It’s pretty much unavoidable. Most kombucha brewers
are familiar with their bottles of kombucha being a little
over-active sometimes and fizzying over or making a mess.
Even if you have your process down to a T, it can still be
hard to predict. This is a living thing, after all, and lots of
changes in your brew’s environment can affect how it
A note about burping...
I know a lot of homebrewers will say that you should burp
your bottles to prevent over-carbonation. And while I agree
that this is definitely an effective way to prevent fizzy messes,
I actually believe that you do not need to burp your bottles. I
think it’s counter-productive to creating good bubbles. It’s a really effective way to release too much carbonation from your bottles. And besides, it is possible to prevent over-carbonation without relying on burping. You can read more about why I’m anti-burping here.
But in any case, here are tips to help minimize messes and prevent over-carbonation.
Chill your kombucha before opening. The cold helps to distribute the carbon dioxide into the liquid and “calms it down.” Cold temperatures also slow down yeast production. So the yeasts don’t continue to ferment at a rapid pace and produce as much carbon dioxide as they would if the kombucha was room temp. I usually don’t let my second fermenting bottles sit at room temp for longer than 3 days before moving to the fridge and testing them.
Open it slowly, over the sink. And when I say slowly, I really mean slowly. Usually, you’ll be able to see the carbonation build up as you open it. This is another good reason to use clear bottles! If it looks really aggressive, don’t open it all the way, and release the pressure slowly. Have a cup/bowl handy to catch any spill-over so you don’t waste kombucha.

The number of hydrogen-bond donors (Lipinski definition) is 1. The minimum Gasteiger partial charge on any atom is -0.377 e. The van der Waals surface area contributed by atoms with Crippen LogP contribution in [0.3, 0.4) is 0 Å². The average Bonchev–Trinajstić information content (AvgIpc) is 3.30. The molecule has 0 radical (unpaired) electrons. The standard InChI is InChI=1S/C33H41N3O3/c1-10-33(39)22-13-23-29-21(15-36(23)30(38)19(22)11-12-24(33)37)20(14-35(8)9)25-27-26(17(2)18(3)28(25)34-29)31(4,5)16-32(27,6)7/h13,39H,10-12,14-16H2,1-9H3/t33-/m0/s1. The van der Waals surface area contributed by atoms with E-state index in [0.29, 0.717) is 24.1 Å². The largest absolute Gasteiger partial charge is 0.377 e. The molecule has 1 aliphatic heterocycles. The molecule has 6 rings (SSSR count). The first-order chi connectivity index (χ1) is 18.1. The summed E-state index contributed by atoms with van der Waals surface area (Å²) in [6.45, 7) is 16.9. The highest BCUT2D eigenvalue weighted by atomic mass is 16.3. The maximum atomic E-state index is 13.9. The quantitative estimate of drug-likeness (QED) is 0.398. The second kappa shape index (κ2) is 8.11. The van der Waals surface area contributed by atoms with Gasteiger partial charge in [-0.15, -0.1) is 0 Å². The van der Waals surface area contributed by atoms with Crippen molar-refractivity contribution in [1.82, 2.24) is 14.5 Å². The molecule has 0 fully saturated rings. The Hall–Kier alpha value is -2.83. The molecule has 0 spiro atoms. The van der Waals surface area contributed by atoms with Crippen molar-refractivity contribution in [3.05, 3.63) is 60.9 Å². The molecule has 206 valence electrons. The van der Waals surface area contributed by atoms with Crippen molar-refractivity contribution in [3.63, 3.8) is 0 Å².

Don’t shake or agitate your kombucha. I know that can be hard sometimes if you’re grabbing one out of the fridge on the way to work. I just do my best to remember to open it over the sink before I leave. Then I re-seal it and head out the door.
Use the plastic bag trick. Place the bottle in a large bowl, then take a sandwich bag and place it over the opening to protect yourself and your walls from the spill. Open the bottle through the plastic (with your hands outside of the bag). Any spillage will basically “fountain” up into the bag, then back down into the bowl. Then you can pour it back into a glass and drink it. If that explanation was confusing, watch the video for a demo!
That last tip is a great option if you know you have a really aggressively bubbly bottle. Sometimes you can tell it’s too fizzy as you’re opening it. Or sometimes you just know it’s over-carbonated — maybe you bottled with a fruit flavoring that turned out to be really fizzy when you opened a bottle from the same batch, and you want to avoid having the same mess happen again. Maybe you left it fermenting in the bottle at room temp for way too long or forgot about it in a hot car. Hey, it happens, we’re human!
And a mess here and there is normal. But I honestly haven’t had a mess since I first started brewing about a year ago, so even though I never burp, I know that my process and methods have definitely helped me keep kombucha off my ceilings.
Don’t forget: Yeasts can re-awaken and keep carbonating at room temp
If you leave your kombucha bottle sealed at room temp even for a few hours, the yeasts will reactivate and start eating the sugars again to produce more carbon dioxide. So even if you’ve already finished your second fermentation and put your bottle in the fridge, as soon as you take it back out to room temperature, the yeasts can wake back up. And it can start carbonating again if you seal the cap.
So if you’ve left a half-finished bottle of sealed kombucha in your hot car and think that you can open it without making a mess, that might not always be the case, depending on how active the yeasts are and what you flavored with.
So just be mindful about sealed kombucha bottles that have been sitting at room temp for a while.
Note: This primarily only applies to home-brewed, raw kombucha. This doesn’t necessarily apply to store-bought kombucha because who knows what yeast inhibitors or practices they use to halt their fermentation processes in the bottle. (They say they’re raw products, but the FDA doesn’t really regulate labels that say “raw” for accuracy.)